Swan Upping is an annual ceremony in England in which mute swans on the River Thames are rounded up, caught, ringed, and then released. The ceremony dates back to the 12th century.
By prerogative right, the British Crown enjoys ownership of all unmarked mute swans in open water. Rights over swans may, however, be granted to a British subject by the Crown. The ownership of swans in a given body of water was commonly granted to landowners up to the 16th century. The only bodies still to exercise such rights are two livery companies of the City of London and Abbotsbury Swannery in Dorset. Along the River Thames, the ownership of swans is shared equally among the Crown, the Vintners' Company and the Dyers' Company.
What happens at Swan Upping?
It's the traditional means by which the swans on the River Thames are apportioned among the three proprietors. Its main practical purposes today are to conduct a census of swans and check their health. It occurs annually in the third week of July. Over five days, the Queen's, Vintners' and the Dyers' respective swan uppers row up the river in skiffs in recent centuries from Sunbury-on-Thames to Abingdon on Thames.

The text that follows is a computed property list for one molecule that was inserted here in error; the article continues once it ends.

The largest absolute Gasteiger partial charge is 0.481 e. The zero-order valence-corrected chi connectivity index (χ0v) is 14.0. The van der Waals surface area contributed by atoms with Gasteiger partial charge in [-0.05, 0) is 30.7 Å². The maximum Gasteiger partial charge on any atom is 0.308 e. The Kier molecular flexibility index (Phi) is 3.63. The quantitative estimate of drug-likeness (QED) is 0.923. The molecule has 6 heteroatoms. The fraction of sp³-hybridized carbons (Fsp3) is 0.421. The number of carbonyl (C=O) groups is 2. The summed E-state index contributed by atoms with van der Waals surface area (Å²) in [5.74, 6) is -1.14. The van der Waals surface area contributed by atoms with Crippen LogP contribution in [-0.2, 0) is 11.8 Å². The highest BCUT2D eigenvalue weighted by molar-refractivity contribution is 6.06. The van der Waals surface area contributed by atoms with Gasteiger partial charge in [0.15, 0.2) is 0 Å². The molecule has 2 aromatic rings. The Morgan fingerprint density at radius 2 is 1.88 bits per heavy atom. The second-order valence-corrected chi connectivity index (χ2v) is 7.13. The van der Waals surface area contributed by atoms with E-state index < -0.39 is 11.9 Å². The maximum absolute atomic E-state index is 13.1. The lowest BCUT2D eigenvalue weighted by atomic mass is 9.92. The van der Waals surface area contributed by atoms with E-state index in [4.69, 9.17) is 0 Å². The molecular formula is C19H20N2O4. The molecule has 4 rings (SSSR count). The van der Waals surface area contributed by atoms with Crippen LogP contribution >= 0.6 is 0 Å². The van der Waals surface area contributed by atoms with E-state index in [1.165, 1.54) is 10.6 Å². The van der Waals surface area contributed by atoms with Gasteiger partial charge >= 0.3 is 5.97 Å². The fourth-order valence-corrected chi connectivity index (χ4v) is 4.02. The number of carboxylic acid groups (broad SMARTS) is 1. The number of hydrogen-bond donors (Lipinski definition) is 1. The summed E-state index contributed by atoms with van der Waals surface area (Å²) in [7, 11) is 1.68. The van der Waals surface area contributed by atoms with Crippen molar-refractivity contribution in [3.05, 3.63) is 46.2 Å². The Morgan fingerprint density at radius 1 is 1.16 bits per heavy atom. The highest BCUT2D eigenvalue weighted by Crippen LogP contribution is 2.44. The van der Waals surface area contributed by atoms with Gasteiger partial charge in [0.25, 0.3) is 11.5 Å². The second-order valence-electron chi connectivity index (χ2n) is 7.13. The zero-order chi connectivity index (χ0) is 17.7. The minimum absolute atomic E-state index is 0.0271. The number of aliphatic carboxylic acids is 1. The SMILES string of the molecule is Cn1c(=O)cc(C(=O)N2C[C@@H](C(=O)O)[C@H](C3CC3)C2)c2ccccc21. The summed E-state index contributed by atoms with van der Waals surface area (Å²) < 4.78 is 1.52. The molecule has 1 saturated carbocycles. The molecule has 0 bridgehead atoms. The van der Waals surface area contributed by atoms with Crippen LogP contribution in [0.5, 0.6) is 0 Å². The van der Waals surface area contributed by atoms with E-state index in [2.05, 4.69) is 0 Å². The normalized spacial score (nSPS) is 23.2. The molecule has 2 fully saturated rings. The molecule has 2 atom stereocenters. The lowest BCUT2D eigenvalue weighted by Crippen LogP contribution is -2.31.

The Queen's Upper wear red, the Vinter's white and the Dyer's Uppers wear navy blue. All the Uppers are Thames Watermen and many are sons and grandsons of former Swan Uppers.
Swans caught by the Queen's swan uppers under the direction of the Swan Marker are left unmarked, except for a lightweight ring linked to the database of the British Trust for Ornithology (BTO). Those caught by the Dyers and Vintners receive a similar ring on the other leg. Originally, rather than being ringed, swans' bills would be nicked using a metal implement, a practice reflected in the pub name The Swan with Two Necks in the City connected with the Vintners, a corruption of "The Swan with Two Nicks".
On 20 July 2009, Queen Elizabeth II, as "Seigneur of the Swans," attended the Swan Upping ceremony for the first time in her reign. This was the first time that the monarch had personally watched the ceremony in centuries.
In 2012, exceptional high river flows for summer prompted a partial cancellation between Sunbury-on-Thames and Windsor, the first definitively known cancellation (albeit partial) in its 900-year history.
The first known full cancellation took place in both 2020 due to COVID-19 social distancing measures. In 2022, Swan Upping took place during a heatwave in South East England, with temperatures exceeding 40°C. On the hottest days, the swans and cygnets were not landed but taken into the skiffs, ringed, checked for injuries and returned to the water.